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Writing Centre Resource Guide

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Resources for Proper Citation

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APA Citation Style

Anatomy of an APA Citation from Dalhousie Libraries on Vimeo.

Dalhousie Libraries shows you what an APA citation is. Then we show you how to put one together properly and get it right the first time.

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Chicago Citation Style

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MLA Citation Style

by Kala Hirtle, Dalhousie Writing Centre

MLA stands for The Modern Language Association; it is an author-date citation style. Unlike Chicago style which uses footnotes or endnotes that include both the full references for sources and shortened versions of the full references, the MLA has two parts: in-text citations in the body of the paper and a Works Cited page which comes at the end of the paper. The two levels are designed to work together; the in-text citations give specific information (the author’s last name and the page number or range when applicable for the source) to direct readers to the Works Cited where they can find the full citation. The first MLA Reference Guide was published in 1951, and the MLA is now on its eighth edition. With each edition comes small changes meant to make the MLA an increasingly simple and flexible citation style. It is therefore important to know which edition you are expected to use.

by Kala Hirtle, Dalhousie Writing Centre

The eighth edition of the MLA has several small changes from the seventh edition. These changes have been made in an attempt to simplify the full citations found in the Works Cited; the MLA is urging its users to see their Handbook as a guide that allows more freedom and clarification than its previous editions. For a full list of the changes, please see the online MLA guide or review Owl Purdue’s page devoted to giving examples of the changes.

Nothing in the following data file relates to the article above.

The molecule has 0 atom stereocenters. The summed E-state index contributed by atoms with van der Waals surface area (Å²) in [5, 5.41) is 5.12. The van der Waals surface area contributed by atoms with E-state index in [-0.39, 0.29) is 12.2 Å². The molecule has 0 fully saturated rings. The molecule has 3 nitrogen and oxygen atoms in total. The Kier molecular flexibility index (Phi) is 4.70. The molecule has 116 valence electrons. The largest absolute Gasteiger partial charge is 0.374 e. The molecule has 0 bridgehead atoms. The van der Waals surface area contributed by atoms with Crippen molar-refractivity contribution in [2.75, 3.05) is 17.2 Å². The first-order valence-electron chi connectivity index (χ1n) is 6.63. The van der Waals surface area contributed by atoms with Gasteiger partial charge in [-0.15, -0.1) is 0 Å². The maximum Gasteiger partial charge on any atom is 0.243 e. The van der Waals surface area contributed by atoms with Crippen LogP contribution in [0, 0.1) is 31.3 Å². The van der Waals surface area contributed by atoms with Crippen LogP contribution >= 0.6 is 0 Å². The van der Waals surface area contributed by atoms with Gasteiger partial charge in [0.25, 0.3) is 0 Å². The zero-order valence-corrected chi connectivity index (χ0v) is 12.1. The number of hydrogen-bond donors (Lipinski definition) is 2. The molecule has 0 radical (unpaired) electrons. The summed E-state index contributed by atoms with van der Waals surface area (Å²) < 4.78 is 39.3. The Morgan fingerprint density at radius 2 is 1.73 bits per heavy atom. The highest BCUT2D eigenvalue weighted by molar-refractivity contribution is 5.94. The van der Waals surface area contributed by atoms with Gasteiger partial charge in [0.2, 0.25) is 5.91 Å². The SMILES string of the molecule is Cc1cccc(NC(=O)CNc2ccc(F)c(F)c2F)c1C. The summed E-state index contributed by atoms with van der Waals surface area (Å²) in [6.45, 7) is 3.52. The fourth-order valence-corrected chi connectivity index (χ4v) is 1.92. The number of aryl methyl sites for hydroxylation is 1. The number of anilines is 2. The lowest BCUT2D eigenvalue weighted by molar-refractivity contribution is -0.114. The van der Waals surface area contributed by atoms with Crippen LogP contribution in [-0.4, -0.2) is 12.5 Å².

Some new terminology has been included to help explain the relationship between sources that are housed in another source (such as a short story found in an anthology, or a television episode that is part of season of television). The MLA refers to the source that houses the immediate source you are citing as the “container”; containers can also refer to databases (such as JSTOR or EBSCO). The MLA now uses the term “location” to refer to URLs or DOIs for electronic sources.

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ACM/CSE/IEEE Citation Styles

CSE stands for the Council of Science Editors. As its name implies, this citation style is most commonly used in the sciences. For information on how to cite sources in CSE, please see the following resources:

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